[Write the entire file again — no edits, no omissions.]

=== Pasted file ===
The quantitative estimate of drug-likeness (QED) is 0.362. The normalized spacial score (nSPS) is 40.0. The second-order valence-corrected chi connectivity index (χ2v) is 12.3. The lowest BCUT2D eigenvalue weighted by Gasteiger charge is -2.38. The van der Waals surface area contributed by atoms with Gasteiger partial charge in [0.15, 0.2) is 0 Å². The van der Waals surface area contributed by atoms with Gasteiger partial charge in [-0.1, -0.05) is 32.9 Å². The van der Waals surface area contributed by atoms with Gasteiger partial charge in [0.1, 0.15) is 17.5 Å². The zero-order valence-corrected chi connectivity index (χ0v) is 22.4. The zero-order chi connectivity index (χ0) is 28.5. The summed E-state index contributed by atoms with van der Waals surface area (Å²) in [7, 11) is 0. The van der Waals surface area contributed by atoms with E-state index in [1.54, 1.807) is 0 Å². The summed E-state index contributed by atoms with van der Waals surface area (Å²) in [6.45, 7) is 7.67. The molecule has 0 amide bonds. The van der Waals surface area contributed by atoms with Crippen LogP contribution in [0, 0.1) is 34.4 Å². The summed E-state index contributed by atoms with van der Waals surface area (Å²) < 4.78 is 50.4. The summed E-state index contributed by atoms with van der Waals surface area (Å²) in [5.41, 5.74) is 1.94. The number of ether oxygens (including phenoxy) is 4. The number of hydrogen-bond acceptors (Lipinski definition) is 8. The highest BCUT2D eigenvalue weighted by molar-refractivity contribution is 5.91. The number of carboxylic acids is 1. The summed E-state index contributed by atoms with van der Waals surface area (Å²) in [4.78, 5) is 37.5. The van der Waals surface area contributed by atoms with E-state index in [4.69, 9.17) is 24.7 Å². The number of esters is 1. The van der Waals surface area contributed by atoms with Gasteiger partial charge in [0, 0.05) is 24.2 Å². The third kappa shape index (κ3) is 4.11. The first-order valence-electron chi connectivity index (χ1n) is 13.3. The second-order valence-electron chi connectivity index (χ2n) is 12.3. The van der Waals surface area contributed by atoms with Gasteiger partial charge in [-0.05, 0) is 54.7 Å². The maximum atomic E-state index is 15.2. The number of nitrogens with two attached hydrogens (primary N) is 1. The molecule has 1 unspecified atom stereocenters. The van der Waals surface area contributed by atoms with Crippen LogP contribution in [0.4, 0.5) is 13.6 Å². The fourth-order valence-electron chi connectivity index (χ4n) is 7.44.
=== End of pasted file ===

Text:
The quantitative estimate of drug-likeness (QED) is 0.362. The normalized spacial score (nSPS) is 40.0. The second-order valence-corrected chi connectivity index (χ2v) is 12.3. The lowest BCUT2D eigenvalue weighted by Gasteiger charge is -2.38. The van der Waals surface area contributed by atoms with Gasteiger partial charge in [0.15, 0.2) is 0 Å². The van der Waals surface area contributed by atoms with Gasteiger partial charge in [-0.1, -0.05) is 32.9 Å². The van der Waals surface area contributed by atoms with Gasteiger partial charge in [0.1, 0.15) is 17.5 Å². The zero-order valence-corrected chi connectivity index (χ0v) is 22.4. The zero-order chi connectivity index (χ0) is 28.5. The summed E-state index contributed by atoms with van der Waals surface area (Å²) in [7, 11) is 0. The van der Waals surface area contributed by atoms with E-state index in [1.54, 1.807) is 0 Å². The summed E-state index contributed by atoms with van der Waals surface area (Å²) in [6.45, 7) is 7.67. The molecule has 0 amide bonds. The van der Waals surface area contributed by atoms with Crippen LogP contribution in [0, 0.1) is 34.4 Å². The summed E-state index contributed by atoms with van der Waals surface area (Å²) < 4.78 is 50.4. The summed E-state index contributed by atoms with van der Waals surface area (Å²) in [5.41, 5.74) is 1.94. The number of ether oxygens (including phenoxy) is 4. The number of hydrogen-bond acceptors (Lipinski definition) is 8. The highest BCUT2D eigenvalue weighted by molar-refractivity contribution is 5.91. The number of carboxylic acids is 1. The summed E-state index contributed by atoms with van der Waals surface area (Å²) in [4.78, 5) is 37.5. The van der Waals surface area contributed by atoms with E-state index in [4.69, 9.17) is 24.7 Å². The number of esters is 1. The van der Waals surface area contributed by atoms with Gasteiger partial charge in [0, 0.05) is 24.2 Å². The third kappa shape index (κ3) is 4.11. The first-order valence-electron chi connectivity index (χ1n) is 13.3. The second-order valence-electron chi connectivity index (χ2n) is 12.3. The van der Waals surface area contributed by atoms with Gasteiger partial charge in [-0.05, 0) is 54.7 Å². The maximum atomic E-state index is 15.2. The number of nitrogens with two attached hydrogens (primary N) is 1. The molecule has 1 unspecified atom stereocenters. The van der Waals surface area contributed by atoms with Crippen LogP contribution in [0.4, 0.5) is 13.6 Å². The fourth-order valence-electron chi connectivity index (χ4n) is 7.44.